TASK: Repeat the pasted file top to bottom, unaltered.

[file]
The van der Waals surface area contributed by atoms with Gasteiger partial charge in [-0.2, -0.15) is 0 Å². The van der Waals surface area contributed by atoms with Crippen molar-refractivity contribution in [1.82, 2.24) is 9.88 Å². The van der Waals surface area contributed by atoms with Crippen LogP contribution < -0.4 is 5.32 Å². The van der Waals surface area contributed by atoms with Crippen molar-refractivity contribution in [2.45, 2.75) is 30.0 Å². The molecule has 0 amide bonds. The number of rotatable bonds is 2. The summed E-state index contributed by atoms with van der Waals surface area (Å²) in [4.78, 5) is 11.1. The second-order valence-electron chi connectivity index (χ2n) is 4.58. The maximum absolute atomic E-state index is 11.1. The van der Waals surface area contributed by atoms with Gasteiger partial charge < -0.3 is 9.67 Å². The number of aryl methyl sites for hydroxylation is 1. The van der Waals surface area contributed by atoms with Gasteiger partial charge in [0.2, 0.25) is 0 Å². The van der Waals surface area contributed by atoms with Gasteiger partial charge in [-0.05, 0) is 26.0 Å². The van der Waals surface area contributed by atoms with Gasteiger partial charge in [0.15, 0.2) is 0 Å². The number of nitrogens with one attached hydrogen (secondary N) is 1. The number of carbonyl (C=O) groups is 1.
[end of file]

The van der Waals surface area contributed by atoms with Gasteiger partial charge in [-0.2, -0.15) is 0 Å². The van der Waals surface area contributed by atoms with Crippen molar-refractivity contribution in [1.82, 2.24) is 9.88 Å². The van der Waals surface area contributed by atoms with Crippen LogP contribution < -0.4 is 5.32 Å². The van der Waals surface area contributed by atoms with Crippen molar-refractivity contribution in [2.45, 2.75) is 30.0 Å². The molecule has 0 amide bonds. The number of rotatable bonds is 2. The summed E-state index contributed by atoms with van der Waals surface area (Å²) in [4.78, 5) is 11.1. The second-order valence-electron chi connectivity index (χ2n) is 4.58. The maximum absolute atomic E-state index is 11.1. The van der Waals surface area contributed by atoms with Gasteiger partial charge < -0.3 is 9.67 Å². The number of aryl methyl sites for hydroxylation is 1. The van der Waals surface area contributed by atoms with Gasteiger partial charge in [0.2, 0.25) is 0 Å². The van der Waals surface area contributed by atoms with Gasteiger partial charge in [-0.05, 0) is 26.0 Å². The van der Waals surface area contributed by atoms with Gasteiger partial charge in [0.15, 0.2) is 0 Å². The number of nitrogens with one attached hydrogen (secondary N) is 1. The number of carbonyl (C=O) groups is 1.